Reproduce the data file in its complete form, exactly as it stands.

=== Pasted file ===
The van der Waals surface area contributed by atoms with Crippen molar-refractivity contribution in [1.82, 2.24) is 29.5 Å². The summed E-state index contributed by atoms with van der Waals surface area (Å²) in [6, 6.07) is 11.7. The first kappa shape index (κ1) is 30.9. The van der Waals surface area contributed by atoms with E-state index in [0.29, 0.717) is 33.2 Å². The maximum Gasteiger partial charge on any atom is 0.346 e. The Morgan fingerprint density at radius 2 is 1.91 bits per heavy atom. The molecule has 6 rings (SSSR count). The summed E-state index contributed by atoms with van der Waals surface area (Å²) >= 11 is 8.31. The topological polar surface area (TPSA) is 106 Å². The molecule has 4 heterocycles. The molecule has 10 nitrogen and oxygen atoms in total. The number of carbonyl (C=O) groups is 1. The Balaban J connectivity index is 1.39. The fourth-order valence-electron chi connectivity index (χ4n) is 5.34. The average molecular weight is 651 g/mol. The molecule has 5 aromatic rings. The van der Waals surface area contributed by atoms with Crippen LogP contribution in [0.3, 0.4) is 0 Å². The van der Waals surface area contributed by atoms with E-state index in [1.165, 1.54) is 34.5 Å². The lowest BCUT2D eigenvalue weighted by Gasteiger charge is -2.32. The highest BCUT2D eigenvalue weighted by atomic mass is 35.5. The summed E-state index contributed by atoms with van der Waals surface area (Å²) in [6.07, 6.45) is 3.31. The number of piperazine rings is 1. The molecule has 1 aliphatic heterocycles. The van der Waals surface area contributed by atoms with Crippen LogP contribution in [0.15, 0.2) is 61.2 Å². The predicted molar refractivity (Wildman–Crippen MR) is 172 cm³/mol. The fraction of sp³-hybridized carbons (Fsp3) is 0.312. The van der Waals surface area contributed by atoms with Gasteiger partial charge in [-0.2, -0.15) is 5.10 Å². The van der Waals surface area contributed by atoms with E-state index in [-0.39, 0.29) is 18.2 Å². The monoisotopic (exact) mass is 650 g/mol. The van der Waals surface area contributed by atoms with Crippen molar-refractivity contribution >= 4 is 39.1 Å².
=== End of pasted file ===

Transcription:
The van der Waals surface area contributed by atoms with Crippen molar-refractivity contribution in [1.82, 2.24) is 29.5 Å². The summed E-state index contributed by atoms with van der Waals surface area (Å²) in [6, 6.07) is 11.7. The first kappa shape index (κ1) is 30.9. The van der Waals surface area contributed by atoms with E-state index in [0.29, 0.717) is 33.2 Å². The maximum Gasteiger partial charge on any atom is 0.346 e. The Morgan fingerprint density at radius 2 is 1.91 bits per heavy atom. The molecule has 6 rings (SSSR count). The summed E-state index contributed by atoms with van der Waals surface area (Å²) >= 11 is 8.31. The topological polar surface area (TPSA) is 106 Å². The molecule has 4 heterocycles. The molecule has 10 nitrogen and oxygen atoms in total. The number of carbonyl (C=O) groups is 1. The Balaban J connectivity index is 1.39. The fourth-order valence-electron chi connectivity index (χ4n) is 5.34. The average molecular weight is 651 g/mol. The molecule has 5 aromatic rings. The van der Waals surface area contributed by atoms with Crippen LogP contribution in [0.3, 0.4) is 0 Å². The van der Waals surface area contributed by atoms with E-state index in [1.165, 1.54) is 34.5 Å². The lowest BCUT2D eigenvalue weighted by Gasteiger charge is -2.32. The highest BCUT2D eigenvalue weighted by atomic mass is 35.5. The summed E-state index contributed by atoms with van der Waals surface area (Å²) in [6.07, 6.45) is 3.31. The number of piperazine rings is 1. The molecule has 1 aliphatic heterocycles. The van der Waals surface area contributed by atoms with Crippen LogP contribution in [0.15, 0.2) is 61.2 Å². The predicted molar refractivity (Wildman–Crippen MR) is 172 cm³/mol. The fraction of sp³-hybridized carbons (Fsp3) is 0.312. The van der Waals surface area contributed by atoms with Gasteiger partial charge in [-0.2, -0.15) is 5.10 Å². The van der Waals surface area contributed by atoms with E-state index in [-0.39, 0.29) is 18.2 Å². The monoisotopic (exact) mass is 650 g/mol. The van der Waals surface area contributed by atoms with Crippen molar-refractivity contribution >= 4 is 39.1 Å².